The U.S. made huge mistakes after launching troops into Iraq in 2003. But the hugest mistake of all was getting out prematurely and immorally in 2011.
I am not interested in adjudicating the question of who is to blame for the pull-out. Bush, Obama, and the Iraqis themselves may all share responsibility. But that is beside the point I want to make.
At the time when we recklessly pulled out the defensive force of 50,000 that U.S. commanders determined to be the minimum allowable to maintain stability, the Second Iraq War had been won. After many mistakes and dead ends, violence had stunningly abated and stability had been won. A vibrant civil society had blown back to life. This stability was so surprising to many that Vice President Biden in early 2010 called it “one of the great achievements” of the Obama [!!!] administration.
As I noted in The American Spectator in 2007, victory left behind vast tangible benefits. Under Saddam, independent media had been banned. And yet in free Iraq after only three years there were fifty-four TV stations, 114 commercial radio stations, and 268 independent print organs.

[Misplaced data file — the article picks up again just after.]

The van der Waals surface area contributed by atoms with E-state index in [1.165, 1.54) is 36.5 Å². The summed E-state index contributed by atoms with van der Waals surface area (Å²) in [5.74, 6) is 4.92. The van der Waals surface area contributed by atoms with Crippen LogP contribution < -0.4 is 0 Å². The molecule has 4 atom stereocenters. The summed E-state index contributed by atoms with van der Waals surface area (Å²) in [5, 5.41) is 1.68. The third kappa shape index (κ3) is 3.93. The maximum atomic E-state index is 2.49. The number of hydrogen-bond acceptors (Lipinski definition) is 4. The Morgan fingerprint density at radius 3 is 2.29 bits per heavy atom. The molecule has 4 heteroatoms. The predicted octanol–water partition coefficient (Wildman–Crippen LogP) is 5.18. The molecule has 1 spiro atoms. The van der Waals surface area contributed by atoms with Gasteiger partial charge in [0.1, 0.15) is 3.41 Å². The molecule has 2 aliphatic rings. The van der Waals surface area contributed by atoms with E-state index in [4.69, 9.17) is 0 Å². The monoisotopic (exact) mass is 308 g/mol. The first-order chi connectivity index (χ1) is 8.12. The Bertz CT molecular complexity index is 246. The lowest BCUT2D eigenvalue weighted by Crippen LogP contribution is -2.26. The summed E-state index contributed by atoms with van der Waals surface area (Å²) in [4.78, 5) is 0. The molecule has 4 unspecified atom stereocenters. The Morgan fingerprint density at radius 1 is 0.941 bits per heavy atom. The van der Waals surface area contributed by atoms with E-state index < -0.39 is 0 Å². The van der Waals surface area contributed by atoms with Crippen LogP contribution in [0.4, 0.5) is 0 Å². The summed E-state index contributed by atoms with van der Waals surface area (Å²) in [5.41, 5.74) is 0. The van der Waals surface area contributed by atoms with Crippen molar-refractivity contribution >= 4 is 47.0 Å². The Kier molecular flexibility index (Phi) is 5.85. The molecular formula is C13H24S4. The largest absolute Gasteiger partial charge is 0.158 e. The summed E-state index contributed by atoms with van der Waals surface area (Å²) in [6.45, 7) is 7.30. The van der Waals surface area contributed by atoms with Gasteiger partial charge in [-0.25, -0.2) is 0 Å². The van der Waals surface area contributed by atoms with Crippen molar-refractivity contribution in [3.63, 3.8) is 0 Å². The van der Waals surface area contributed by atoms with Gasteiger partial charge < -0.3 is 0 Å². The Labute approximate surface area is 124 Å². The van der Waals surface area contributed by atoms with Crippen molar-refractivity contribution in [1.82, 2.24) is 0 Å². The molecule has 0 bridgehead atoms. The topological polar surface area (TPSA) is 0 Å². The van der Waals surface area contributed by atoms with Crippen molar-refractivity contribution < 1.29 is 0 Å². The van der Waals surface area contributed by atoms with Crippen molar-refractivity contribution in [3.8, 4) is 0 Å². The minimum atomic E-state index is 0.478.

With great bravery and under constant threats, Iraqi citizens carried out two free elections in succession. Iraq’s new constitution recognized religious liberties – not all such liberties, not sufficiently, but far in advance of the constitutions of many other Muslim countries.
Then, the unnecessary withdrawal of that residual force of 50,000 well-equipped and battle-hardened Americans left Iraq undefended against a future return of Al Qaeda – or, as events turned, an enemy far worse in size, ambition, bloodthirstiness, and massive cruelty: the Islamic State, ISIS. Without U.S. forces sufficient to provide a swift and deadly counterattack to drive ISIS back and into oblivion, that monster grew and keeps growing ever faster today.